Claude Cahun- I Extend My Arms (1931)
Part of what I am interested in this guest writers essays series, is the difference of narrative style between my guests’ texts. Some of them are very academic and some others, like this one, are much more personal in the way they constitute a manifesto. In this regard, I will try to write my introduction in a similar personal approach than the one chosen by Caroline Filice Smith for her essay (the 28th of the series) Briefly on Walking.
I was recently invited to tale part in my friend Sofia’s end of the semester jury in an Eastern American school of architecture, and I got implicitly yet strongly caught for what I regret to call, latent chauvinism for a comment I made, you know one of these comments in which you think that you’re being daring to talk about eroticism. Although this comment was not addressed specifically to a gender or another, few minutes of reflection made me realize that my discourse was indeed ‘phalocentric’ (if you allow me this neologism !) as it included exclusively in itself the vision of a male who ‘has the ownership over his own body in the public space’ to use Caroline’s phrasing. In other words, one do not need to be actively antagonist to a gender, a race, a class to be fully part of a phalocratic, racist or socially oppressive system. Only a clear understanding of our characteristics (in the western world they would be: white, male, heterosexual, healthy…) which makes us part of a dominant cast can help us to actively refuse (the acceptance can be passive, but the refusal is necessarily active) to socially embody these same characteristics.
Caroline’s text asks the question of gender in the architectural practice, and to do so, she uses the resistive spirit of June Jordan, a black feminist poet and intellectual, friend of Buckminster Fuller with who she designed the project Skyrise for Harlem in 1964. The excellent article June Jordan and a Black Feminist Poetics of Architecture written by Alexis Pauline Gumbs and quoted by Caroline seems, in this regard, an excellent complement to this essay.
“Even tonight and I need to take a walk and clear
my head about this poem about why I can’t
go out without changing my clothes my shoes
my body posture my gender identity my age
my status as a woman alone in the evening/
alone on the streets/alone not being the point/
the point being that I can’t do what I want
to do with my own body because I am the wrong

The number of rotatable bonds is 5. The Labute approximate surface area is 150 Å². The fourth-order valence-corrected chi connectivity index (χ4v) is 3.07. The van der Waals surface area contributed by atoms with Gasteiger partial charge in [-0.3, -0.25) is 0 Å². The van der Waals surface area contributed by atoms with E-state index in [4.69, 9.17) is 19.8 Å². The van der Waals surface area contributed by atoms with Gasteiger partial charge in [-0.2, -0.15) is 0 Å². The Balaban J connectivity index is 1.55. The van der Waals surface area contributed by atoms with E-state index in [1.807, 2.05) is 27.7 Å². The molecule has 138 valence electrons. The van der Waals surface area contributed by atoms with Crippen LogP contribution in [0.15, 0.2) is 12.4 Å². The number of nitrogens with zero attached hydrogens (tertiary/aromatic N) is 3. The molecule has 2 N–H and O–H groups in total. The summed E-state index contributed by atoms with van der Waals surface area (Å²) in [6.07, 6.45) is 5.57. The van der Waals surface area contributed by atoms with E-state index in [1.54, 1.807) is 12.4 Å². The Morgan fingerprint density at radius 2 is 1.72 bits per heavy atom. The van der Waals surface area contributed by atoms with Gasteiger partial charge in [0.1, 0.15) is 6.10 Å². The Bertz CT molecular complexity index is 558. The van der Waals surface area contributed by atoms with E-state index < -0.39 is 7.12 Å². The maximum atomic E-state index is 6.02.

sex the wrong age the wrong skin and
suppose it was not here in the city but down on the beach/
or far into the woods and I wanted to go
there by myself thinking about God/or thinking
about children or thinking about the world/all of it
disclosed by the stars and the silence:
I could not go and I could not think and I could not
as I need to be
alone because I can’t do what I want to do with my own
who in the hell set things up
As a practicing architect and a woman [a fairly genderqueer one at that], the realities of how architecture manifests and reinforces dominant social and political power structures [on my body] is inescapable. And while it is fairly easy to find communities of people who would like to talk about the relationships between capitalism/colonialism/imperialism and architecture, it becomes much more difficult when the subject of gender, class, and race are brought into the discussion. Issues which are conveniently considered ‘special interest’ despite the fact that these issues affect a majority of the population… though because of the social/educational ‘cost’ of becoming an architect, constitutes not much of the population actively designing buildings. And so it is also inevitable that as a woman, ‘my issues’ will be regarded as secondary and more possibly, selfish to bring up, when compared to the ‘larger’ demons of things like unregulated capitalist development. Which of course, is a topic which consistently comes up in all activist circles [see: any article on occupy and the issues of class,gender,race within the movement]
A few months ago I moved from Los Angeles, where I was involved in the occupy movement, to Shanghai. Obviously moving from a city where you have spent the last several months facing more and more visible political/physical oppression to a city where political dissidents are are kept fairly invisible involved not only a political shock to the system but also a good amount of political concession. And then, on a particularly warm day in May, I wore a skirt; and I walked two blocks; and…. nothing. It was at the moment I realized Shanghai had given me something I had never expected to have. I, for the first time in 25 years of living, could walk down a street without [too much] fear of being: grabbed, followed, whistled at, hollered at, or attacked. I, for the first time in my life had the opportunity, to potentially, have ownership over my own body while also existing in ‘public’.